So, where does this leave the Central Coast in the coming bushfire season scenario?


Earlier in August, the NSW Rural Fire Service (RFS) said only about 24 per cent of planned hazard reduction burns had been done across the state during 2022/23 because of inclement weather. And although it is too early to predict the severity of the upcoming fire season, communities need to be on high alert.


The 2019-20 bushfire season saw unprecedented destruction on the Central Coast – Mangrove Mountain was ablaze, the suburb of Blue Haven lost one home and a number of others were badly fire damaged, and fire came too close to the RFS Headquarters at Charmhaven.


As a community, Coasties need to be really listening to the rural fire services and the fire and rescue services as well, and they need to be getting themselves prepared. But we need to do more – we must minimise the future risk of bushfire.


Fueled by climate change!


Our governments have not reduced our emissions quickly enough to make us confident that we're going to meet the 1.5 degrees target set by the United Nations, nor have we have not included climate change in our environmental laws in Australia.


It doesn't take a Rhodes scholar to realise that climate change is impacting the likelihood and severity of bushfires through a number of factors.


  • Hotter conditions can lead to a longer fire season, while high temperatures and dry vegetation can increase the risk of fires.


  • Warmer weather can also increase the likelihood of lightning, which can be a key factor in starting fires.


When it comes to regulating emissions and reducing climate damage Australia has wasted so much time.


If the state governments are serious about the climate change problem, why do they still approve coal mines and gas exploration?


Health impacts of bushfires.


The acute effects on the individual of smoke inhalation from bushfires typically lead to a surge in people presenting to emergency departments with asthma attacks, exacerbations of chronic bronchitis and emphysema (COPD), eye and skin irritations and also with cardiac conditions as a result of the strain on the whole circulatory system.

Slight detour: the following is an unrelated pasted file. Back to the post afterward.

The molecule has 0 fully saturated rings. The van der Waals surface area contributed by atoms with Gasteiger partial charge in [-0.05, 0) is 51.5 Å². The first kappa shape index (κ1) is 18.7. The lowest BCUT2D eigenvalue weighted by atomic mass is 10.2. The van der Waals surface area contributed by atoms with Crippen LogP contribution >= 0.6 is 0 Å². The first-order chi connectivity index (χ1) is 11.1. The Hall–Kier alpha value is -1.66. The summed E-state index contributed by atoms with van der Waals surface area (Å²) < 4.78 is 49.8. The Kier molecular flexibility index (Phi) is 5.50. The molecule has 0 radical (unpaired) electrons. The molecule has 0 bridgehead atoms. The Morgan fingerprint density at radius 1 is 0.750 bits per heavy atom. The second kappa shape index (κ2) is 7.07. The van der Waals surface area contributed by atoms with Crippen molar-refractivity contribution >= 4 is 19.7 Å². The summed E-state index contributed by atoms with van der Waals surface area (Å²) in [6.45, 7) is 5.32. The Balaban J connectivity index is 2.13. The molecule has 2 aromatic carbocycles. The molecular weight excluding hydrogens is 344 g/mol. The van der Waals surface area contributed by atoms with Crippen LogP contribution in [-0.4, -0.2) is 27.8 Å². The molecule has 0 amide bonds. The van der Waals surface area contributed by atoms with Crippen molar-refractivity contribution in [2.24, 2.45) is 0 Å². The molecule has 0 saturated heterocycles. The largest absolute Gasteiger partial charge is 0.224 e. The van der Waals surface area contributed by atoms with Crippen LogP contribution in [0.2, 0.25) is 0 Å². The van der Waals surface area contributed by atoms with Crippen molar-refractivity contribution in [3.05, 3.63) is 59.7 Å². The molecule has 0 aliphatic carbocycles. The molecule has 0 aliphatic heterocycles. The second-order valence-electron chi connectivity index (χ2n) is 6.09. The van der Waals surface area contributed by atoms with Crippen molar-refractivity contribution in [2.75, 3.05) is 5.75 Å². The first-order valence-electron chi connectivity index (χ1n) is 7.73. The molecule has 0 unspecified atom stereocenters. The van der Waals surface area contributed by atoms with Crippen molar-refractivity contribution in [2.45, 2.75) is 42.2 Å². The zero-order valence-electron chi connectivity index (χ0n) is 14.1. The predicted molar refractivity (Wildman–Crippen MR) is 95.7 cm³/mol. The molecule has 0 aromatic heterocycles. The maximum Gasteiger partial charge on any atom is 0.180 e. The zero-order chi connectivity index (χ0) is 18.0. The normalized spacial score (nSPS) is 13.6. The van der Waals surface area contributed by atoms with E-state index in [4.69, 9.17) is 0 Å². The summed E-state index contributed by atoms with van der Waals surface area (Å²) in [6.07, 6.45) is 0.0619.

There are also concerns about the long-term effects of acute episodes of smoke inhalation. Fires release multiple pollutants including carbon dioxide and monoxide and chemicals such as benzene that produce deleterious effects on the environment. However, air quality experts are most concerned about the tiny particles, referred to as PM2.5. These are fine particles that are 2.5 microns or less in diameter (less than the diameter of a human hair) and can travel deep into the respiratory tract, reaching the lungs and entering the bloodstream.


According to a study published in the New England Journal of Medicine in 2020, an increase in these tiny particles is associated with a higher risk from all medical causes for up to four days after a population is exposed. The findings of the US Environmental Protection Agency (EPA) risk assessment focused on the increase in all-cause mortality, mortality due to ischemic heart disease, and mortality due to lung cancer: “exposure to increased levels of PM2.5 is also causally linked to numerous other adverse health outcomes, including long- and short-term cardiovascular events, respiratory illnesses, death from cancers other than lung cancer, and nervous system diseases, including dementia. Additional health concerns, such as adverse pregnancy and birth outcomes, are associated with particulate air pollution, though the evidence of causality is weaker”.


What can you do as an individual?


So, until we start driving emissions down and until we stop approving coal and gas exploration and developments, we are going to have to live with climate-fueled murder of our planet. Everybody has to be enlisted in the fight if we are going to stop the extreme and disastrous climate events – it’s as simple as that.


And if you witness an alleged ‘alleged pit fire’ pyromaniac lighting up the sky this bushfire season, report them to Triple Zero before it’s too late!